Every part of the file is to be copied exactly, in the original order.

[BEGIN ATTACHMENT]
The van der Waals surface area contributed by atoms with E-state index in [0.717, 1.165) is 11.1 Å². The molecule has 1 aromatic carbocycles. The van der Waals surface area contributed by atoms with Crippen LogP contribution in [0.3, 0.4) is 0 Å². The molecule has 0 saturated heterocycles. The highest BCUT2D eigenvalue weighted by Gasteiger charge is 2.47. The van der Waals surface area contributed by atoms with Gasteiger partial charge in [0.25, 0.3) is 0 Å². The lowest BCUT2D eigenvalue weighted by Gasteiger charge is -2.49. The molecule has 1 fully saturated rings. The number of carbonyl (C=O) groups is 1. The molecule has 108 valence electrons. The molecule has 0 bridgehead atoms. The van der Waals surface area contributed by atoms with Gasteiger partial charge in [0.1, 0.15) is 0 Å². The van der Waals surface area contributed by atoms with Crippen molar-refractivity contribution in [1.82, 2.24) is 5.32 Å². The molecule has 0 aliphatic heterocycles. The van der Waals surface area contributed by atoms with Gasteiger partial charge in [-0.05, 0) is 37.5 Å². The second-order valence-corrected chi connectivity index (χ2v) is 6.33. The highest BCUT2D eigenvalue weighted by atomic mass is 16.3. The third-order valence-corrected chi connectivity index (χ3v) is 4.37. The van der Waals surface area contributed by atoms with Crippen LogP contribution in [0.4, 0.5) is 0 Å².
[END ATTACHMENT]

The van der Waals surface area contributed by atoms with E-state index in [0.717, 1.165) is 11.1 Å². The molecule has 1 aromatic carbocycles. The van der Waals surface area contributed by atoms with Crippen LogP contribution in [0.3, 0.4) is 0 Å². The molecule has 0 saturated heterocycles. The highest BCUT2D eigenvalue weighted by Gasteiger charge is 2.47. The van der Waals surface area contributed by atoms with Gasteiger partial charge in [0.25, 0.3) is 0 Å². The lowest BCUT2D eigenvalue weighted by Gasteiger charge is -2.49. The molecule has 1 fully saturated rings. The number of carbonyl (C=O) groups is 1. The molecule has 108 valence electrons. The molecule has 0 bridgehead atoms. The van der Waals surface area contributed by atoms with Gasteiger partial charge in [0.1, 0.15) is 0 Å². The van der Waals surface area contributed by atoms with Crippen molar-refractivity contribution in [1.82, 2.24) is 5.32 Å². The molecule has 0 aliphatic heterocycles. The van der Waals surface area contributed by atoms with Gasteiger partial charge in [-0.05, 0) is 37.5 Å². The second-order valence-corrected chi connectivity index (χ2v) is 6.33. The highest BCUT2D eigenvalue weighted by atomic mass is 16.3. The third-order valence-corrected chi connectivity index (χ3v) is 4.37. The van der Waals surface area contributed by atoms with Crippen LogP contribution in [0.4, 0.5) is 0 Å².